[Susan notes: This issues gets at the core of what people believe about the purpose of education. Take your pick.]
Published in New York Times
Re "High Schools Avoid Class Ranking, Vexing Colleges" (news article, March 5):
As a senior at Ridgewood (N.J.) High School in the 1950's, I was startled one day in June to hear a fellow student say he hoped that I would get a B on a final exam. Asked why, he replied that he would then be No. 1 in the class and I would be No. 2.
That was my first indication that the class was ranked.
My parents had apparently decided not to share that information with me, and I had gone my innocent way, studying for tests because I wanted to do well, sometimes even because I wanted to learn the material.
I have since spent more than 40 years teaching high school students. At the high school where I teach, we don't use absolute class rank, weighted grades or numerical grades. I would stop teaching if I thought that admission to college depended strictly on numbers, SAT scores or class rank.
Jane W. Shuffelton
Rochester, March 6, 2006
To the Editor:
The movement among high schools to stop reporting class rank to colleges eliminates an advantage deserved by students who manage to rank No. 1.
Eighteen years ago, I was able to report a class rank of No. 1 when I applied to colleges with highly competitive admissions. Perhaps I am now supposed to engage in egalitarian self-criticism about this, but at the time, I saw nothing wrong or elitist about being ranked first under a clearly defined and publicized scoring system.
I have no doubts and no regrets that the ranking helped distinguish me from "the total child" of other applicants.
Roseville, Calif., March 5, 2006
To the Editor:
You mention a factor in the decisions of many schools not to rank: the ruthless competition that develops among students.
I graduated from a competitive suburban public school where rank was everything. The pressure it applied on all of us was crushing.
The decision to end ranking is not just about the college admission process; it is also about the mental and educational well-being of students.
Colleges may choose to take a cynical view on the matter, but ending rank allows students to focus on their education without having to mentally calculate the grade point averages of their classmates.
My high school eventually ended ranking, and I think that all those who came after that decision, including my brother, are much better for it.
Cambridge, Mass., March 5, 2006
To the Editor:
The argument about class ranking in high schools seems to be missing a very salient point that might tip the scale in favor of class ranking.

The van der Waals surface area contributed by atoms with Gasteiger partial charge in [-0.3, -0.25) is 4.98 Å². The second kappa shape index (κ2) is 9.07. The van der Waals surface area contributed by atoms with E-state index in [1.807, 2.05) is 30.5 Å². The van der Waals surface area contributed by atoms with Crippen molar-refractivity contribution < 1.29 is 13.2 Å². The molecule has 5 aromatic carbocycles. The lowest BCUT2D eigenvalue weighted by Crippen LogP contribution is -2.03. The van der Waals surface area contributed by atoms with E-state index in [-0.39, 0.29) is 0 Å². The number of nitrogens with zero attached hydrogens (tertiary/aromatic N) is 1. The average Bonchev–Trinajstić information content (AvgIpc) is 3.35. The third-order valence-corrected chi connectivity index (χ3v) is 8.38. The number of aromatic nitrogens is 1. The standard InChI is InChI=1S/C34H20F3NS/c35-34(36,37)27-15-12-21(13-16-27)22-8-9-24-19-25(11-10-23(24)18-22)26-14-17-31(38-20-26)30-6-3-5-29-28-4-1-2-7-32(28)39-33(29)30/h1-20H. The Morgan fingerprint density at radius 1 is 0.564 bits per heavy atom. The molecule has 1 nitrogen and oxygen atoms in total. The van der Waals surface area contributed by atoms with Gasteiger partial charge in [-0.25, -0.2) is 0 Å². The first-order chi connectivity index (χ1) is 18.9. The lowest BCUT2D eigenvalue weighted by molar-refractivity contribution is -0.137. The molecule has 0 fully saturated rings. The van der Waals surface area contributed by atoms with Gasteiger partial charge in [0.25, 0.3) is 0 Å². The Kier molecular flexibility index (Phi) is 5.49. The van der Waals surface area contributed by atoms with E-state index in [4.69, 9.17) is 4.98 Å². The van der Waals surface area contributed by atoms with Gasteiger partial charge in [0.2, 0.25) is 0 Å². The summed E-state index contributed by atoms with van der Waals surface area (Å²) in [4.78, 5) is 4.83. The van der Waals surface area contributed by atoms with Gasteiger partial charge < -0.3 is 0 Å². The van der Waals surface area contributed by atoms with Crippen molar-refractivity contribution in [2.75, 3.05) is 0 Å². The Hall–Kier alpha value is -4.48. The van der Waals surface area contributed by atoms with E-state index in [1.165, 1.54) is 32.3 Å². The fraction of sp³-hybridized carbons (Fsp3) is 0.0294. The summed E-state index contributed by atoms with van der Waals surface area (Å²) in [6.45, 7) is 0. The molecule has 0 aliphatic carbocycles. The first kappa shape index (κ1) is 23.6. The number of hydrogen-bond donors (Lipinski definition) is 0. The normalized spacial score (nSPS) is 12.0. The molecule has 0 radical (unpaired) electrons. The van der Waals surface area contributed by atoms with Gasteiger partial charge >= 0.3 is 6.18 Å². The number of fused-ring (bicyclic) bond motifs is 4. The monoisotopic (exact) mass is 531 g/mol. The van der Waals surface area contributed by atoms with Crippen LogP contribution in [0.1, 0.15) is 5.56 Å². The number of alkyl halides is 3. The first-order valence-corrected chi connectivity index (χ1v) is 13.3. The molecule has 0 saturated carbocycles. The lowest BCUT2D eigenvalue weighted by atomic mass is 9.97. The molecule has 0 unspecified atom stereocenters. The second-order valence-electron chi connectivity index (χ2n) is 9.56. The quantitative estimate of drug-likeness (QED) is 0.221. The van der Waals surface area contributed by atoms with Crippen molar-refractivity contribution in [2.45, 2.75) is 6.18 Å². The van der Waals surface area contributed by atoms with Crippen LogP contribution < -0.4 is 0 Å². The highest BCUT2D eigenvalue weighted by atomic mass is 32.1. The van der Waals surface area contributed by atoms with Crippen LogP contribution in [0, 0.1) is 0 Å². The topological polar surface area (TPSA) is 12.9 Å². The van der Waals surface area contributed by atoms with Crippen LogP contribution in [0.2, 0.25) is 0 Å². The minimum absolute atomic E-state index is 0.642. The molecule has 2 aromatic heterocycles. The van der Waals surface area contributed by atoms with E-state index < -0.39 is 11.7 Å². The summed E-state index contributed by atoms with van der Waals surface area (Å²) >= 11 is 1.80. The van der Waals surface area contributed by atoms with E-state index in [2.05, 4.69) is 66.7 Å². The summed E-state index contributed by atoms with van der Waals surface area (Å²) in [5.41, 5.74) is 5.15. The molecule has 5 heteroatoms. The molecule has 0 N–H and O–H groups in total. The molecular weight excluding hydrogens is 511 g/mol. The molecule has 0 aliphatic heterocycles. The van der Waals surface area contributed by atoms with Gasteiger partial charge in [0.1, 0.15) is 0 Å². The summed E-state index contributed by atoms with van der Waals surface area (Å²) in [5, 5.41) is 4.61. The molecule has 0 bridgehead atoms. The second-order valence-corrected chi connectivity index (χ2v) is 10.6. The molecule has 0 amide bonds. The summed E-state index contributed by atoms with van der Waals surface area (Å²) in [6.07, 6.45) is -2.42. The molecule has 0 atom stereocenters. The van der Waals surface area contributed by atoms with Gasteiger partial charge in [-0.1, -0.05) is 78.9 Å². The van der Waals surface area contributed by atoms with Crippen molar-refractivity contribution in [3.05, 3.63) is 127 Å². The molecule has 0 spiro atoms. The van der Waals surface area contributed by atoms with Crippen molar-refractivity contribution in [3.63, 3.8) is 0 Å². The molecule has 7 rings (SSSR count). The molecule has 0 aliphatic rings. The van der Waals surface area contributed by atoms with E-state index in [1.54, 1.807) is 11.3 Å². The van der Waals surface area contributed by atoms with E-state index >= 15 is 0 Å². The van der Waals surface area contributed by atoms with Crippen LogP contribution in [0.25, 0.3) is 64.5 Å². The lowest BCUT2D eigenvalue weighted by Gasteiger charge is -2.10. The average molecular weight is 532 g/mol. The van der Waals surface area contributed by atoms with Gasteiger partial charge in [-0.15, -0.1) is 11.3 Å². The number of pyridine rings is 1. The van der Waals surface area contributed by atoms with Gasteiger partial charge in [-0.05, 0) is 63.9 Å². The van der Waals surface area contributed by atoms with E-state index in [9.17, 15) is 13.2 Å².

Some high schools award a "grade bonus" in honor classes or advanced placement classes, making each letter grade one point higher. A mediocre performance in these classes would be awarded a grade considered outstanding in a normal class.
Students at schools that do not have such a policy would then be at a disadvantage when compared nationwide. Either a class ranking or some automatic "regularizing" of such grades would be necessary for fair assessments to be made across the board.
While there is likely no perfect system to secure ideal students for each university, we live in a competitive society that often motivates us from childhood. To ignore it here, where not only schools within a region but also regions themselves may differ greatly, would impede proper student selection. This can be unfair to both the students and the university.
Alfred S. Posamentier
Dean, School of Education
The City College of New York
New York, March 5, 2006
To the Editor:
The demand by parents and high schools to look at the "total child" seems legitimate; colleges are looking at class rank only because they are relying on grade point average, which seems illegitimate.
Comparing grades across schools is too fraught with pitfalls to be rescued by the addition of class rank. College admissions personnel, extending even to the Ivy League, behave like a secret society; they might as well be interpreting animal entrails to decide who shall walk their hallowed halls.
That they behave this way is understandable; they lack the resources necessary to assess the totality of their applicants' qualifications.
But the answer is not to devote more resources to the admissions process; the answer is to open up higher education to all who truly have the ambition for it.
Stop concentrating resources in elite institutions that (with questionable accuracy) award admission to those whom they deem deserving.
Cumberland, Me., March 5, 2006